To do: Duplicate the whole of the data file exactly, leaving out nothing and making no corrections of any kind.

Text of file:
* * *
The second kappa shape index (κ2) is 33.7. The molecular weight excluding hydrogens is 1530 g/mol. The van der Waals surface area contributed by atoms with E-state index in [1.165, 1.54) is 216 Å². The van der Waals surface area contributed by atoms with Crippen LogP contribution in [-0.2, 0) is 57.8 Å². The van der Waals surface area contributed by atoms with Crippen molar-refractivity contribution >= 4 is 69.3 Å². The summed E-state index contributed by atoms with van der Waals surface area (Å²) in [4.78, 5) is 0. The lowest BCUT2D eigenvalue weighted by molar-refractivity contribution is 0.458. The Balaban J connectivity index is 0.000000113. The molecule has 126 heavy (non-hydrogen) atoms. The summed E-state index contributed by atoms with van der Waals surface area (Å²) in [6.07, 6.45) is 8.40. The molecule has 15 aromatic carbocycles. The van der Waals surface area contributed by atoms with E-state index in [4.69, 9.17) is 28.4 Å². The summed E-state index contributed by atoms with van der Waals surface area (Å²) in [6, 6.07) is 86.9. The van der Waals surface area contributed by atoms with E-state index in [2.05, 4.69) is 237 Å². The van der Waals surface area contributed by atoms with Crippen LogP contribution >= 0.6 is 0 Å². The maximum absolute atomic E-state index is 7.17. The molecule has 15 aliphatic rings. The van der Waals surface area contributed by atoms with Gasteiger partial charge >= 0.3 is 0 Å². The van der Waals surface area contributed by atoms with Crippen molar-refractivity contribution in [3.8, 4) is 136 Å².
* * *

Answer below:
The second kappa shape index (κ2) is 33.7. The molecular weight excluding hydrogens is 1530 g/mol. The van der Waals surface area contributed by atoms with E-state index in [1.165, 1.54) is 216 Å². The van der Waals surface area contributed by atoms with Crippen LogP contribution in [-0.2, 0) is 57.8 Å². The van der Waals surface area contributed by atoms with Crippen molar-refractivity contribution >= 4 is 69.3 Å². The summed E-state index contributed by atoms with van der Waals surface area (Å²) in [4.78, 5) is 0. The lowest BCUT2D eigenvalue weighted by molar-refractivity contribution is 0.458. The Balaban J connectivity index is 0.000000113. The molecule has 126 heavy (non-hydrogen) atoms. The summed E-state index contributed by atoms with van der Waals surface area (Å²) in [6.07, 6.45) is 8.40. The molecule has 15 aromatic carbocycles. The van der Waals surface area contributed by atoms with E-state index in [4.69, 9.17) is 28.4 Å². The summed E-state index contributed by atoms with van der Waals surface area (Å²) in [6, 6.07) is 86.9. The van der Waals surface area contributed by atoms with E-state index in [2.05, 4.69) is 237 Å². The van der Waals surface area contributed by atoms with Crippen LogP contribution >= 0.6 is 0 Å². The maximum absolute atomic E-state index is 7.17. The molecule has 15 aliphatic rings. The van der Waals surface area contributed by atoms with Gasteiger partial charge >= 0.3 is 0 Å². The van der Waals surface area contributed by atoms with Crippen molar-refractivity contribution in [3.8, 4) is 136 Å².